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hsim
June 27, 2006, 06:39 AM
Heres a little test. There has been a lot of discussion on another thread about the 21 ft rule.

This exercise was shown to me by my instructor some 10 years ago.

You need a friend to help out, any physical condition, just your average Joe/Jane.

Now, find somewhere where you have some room. Standing back to back with your friend. Have his/her right heel, touching your left heel and have them place their right hand on your left shoulder. You are standing relaxed, hands at you side.

Now, before you start, clear you weapon and holster. When they are ready, have them run as fast as possible away from you. (try to have them do this without giggling like a little girl, it's very distracting:p ) Now the second you feel their hand leave your should, you draw and fire (empty gun of cause). You can even draw and fire 'cowboy' style, i.e. close retention. As soon as your partner hears the snap, stop, and I do mean stop (I'll come back to this in a second). Now measure from your back heel to your partner's back heel. What is that distance?

If it's 21 ft or greater, you've just been cut multiple times, possible before you've had a chance to draw.

Now repeat the above exercise, but this time from low ready, two hand hold. Raise the gun to eye level (to simulate aimed fire) the instant you feel their hand leave your shoulder, and double tap, now, what's the results? I bet you'd be surprised.

The reason I have them stop 'dead in their tracks' is to illustrate best case scenario. In real life bullets, no matter the caliber, will stop someone dead in their tracks. In all likely hood their kinetic energy will carry them forward another 6-12 ft before they realize they've been shot. This is still enough to cut you badly.

Double Naught Spy
June 27, 2006, 07:54 AM
Wow, your friend took a simple drill and then made it hugely difficult. A running person can't just stop once s/he hears the click of the hammer fall. I that person can, they aren't moving very fast.

Try this. Start 21 feet apart and have your friend charge you. He is carrying a rubber knife or something fairly safe like a piece of cardboard shaped like a knife. You have either an airsoft gun or Red Gun. Have him charge you. You draw either from a concealed holster (real life concealed carry) or a retention holster (police version). You can either stand still (generally stupid, but could be necessary or only option) or move/retreat. Both are possible scenarios options. When the charge starts, you draw.

We found that with moving/retreating, the person with the gun often managed to get off a shot or multiple shots, although that did not mean he didn't get cut. A lot of the shots were at very close range and even a shot up bad guy, moving forward solely on momentum but alive, could still stab or slash. The knife needed to be repaired (cardboard) several times because of it being used to stab and slash). If the person with the gun is retreating, the best option for the person with the knife, if choosing to pursue the attack, is a slash motion since the success rate for stabbing goes way down as the intended stabbee moves out of stabable position but is still within the wide arc of slashing.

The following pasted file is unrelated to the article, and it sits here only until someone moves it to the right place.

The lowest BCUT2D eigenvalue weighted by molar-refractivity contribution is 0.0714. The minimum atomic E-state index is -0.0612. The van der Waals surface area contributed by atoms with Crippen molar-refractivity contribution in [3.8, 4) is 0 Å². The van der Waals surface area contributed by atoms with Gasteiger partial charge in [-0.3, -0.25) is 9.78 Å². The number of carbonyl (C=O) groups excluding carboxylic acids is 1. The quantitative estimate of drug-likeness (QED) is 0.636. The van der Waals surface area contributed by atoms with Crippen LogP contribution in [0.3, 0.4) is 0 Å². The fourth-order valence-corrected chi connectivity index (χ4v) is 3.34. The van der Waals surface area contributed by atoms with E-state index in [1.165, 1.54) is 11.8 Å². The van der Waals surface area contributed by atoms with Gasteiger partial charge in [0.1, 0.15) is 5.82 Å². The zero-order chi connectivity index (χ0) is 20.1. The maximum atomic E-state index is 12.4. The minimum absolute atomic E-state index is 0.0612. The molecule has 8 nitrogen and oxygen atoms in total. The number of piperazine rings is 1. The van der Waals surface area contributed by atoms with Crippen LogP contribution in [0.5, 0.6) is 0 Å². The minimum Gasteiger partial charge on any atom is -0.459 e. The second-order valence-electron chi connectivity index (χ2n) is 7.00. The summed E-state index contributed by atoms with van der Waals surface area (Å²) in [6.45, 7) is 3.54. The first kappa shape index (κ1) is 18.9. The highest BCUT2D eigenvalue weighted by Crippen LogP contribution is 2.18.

Standing still, the person with the knife has a much better chance of winning outright or with shots to the legs.

Note that simple mistakes on the part of the gun person do matter, such as getting fouled in the concealment garment during the draw, not reacting soon enough to the threat, etc. And then, there is actually hitting the target. Even good shooters can miss when attempting to fire from a retention position, even at a target closing on them.

hsim
June 27, 2006, 10:27 AM
Wow, your friend took a simple drill and then made it hugely difficult.

I am sorry DNS, but other then the use of propers, I really don't see how the two experiments are wildly different.

A running person can't just stop once s/he hears the click of the hammer fall. I that person can, they aren't moving very fast.

The reason I have them stop 'dead in their tracks' is to illustrate best case scenario. In real life bullets, no matter the caliber, will stop someone dead in their tracks. In all likely hood their kinetic energy will carry them forward another 6-12 ft before they realize they've been shot. This is still enough to cut you badly.

I though I had convey that point, forgive me if I didn't explain myself correctly.

Everyone has a different way of conveying the same message, and if I am not mistaken, we are both trying to convey that message.

Unless you take some other action, other then simply draw and firing at someone from 21ft, you will get hurt. Even if you do take other actions, it is in all likely hood that they will still get to you.

Since I am simply a student and not a master, I was only conveying what I had been taught. As always, there are some good masters and others not so, we only learn from sources available to us at the time.

Yours Respectfully

dctag
June 27, 2006, 11:40 AM
If you want to get good at the Tueller drill you should do a lot of dry firing. If you work at it you should be able to consistently hit it below 1.5 seconds. From a non concealed gun you should be hitting in the low 1's or sub 1-second. From concealment 1.5 is a good goal to work towards.

-David

Skyguy
June 27, 2006, 12:31 PM
Couldn't help but respond to this one. :))

We use the 21ft-30ft drill as an example of how 9 out of 10 times the knife guy will get to the gun guy. If nothing else there'll be mutual wounding or mutual death.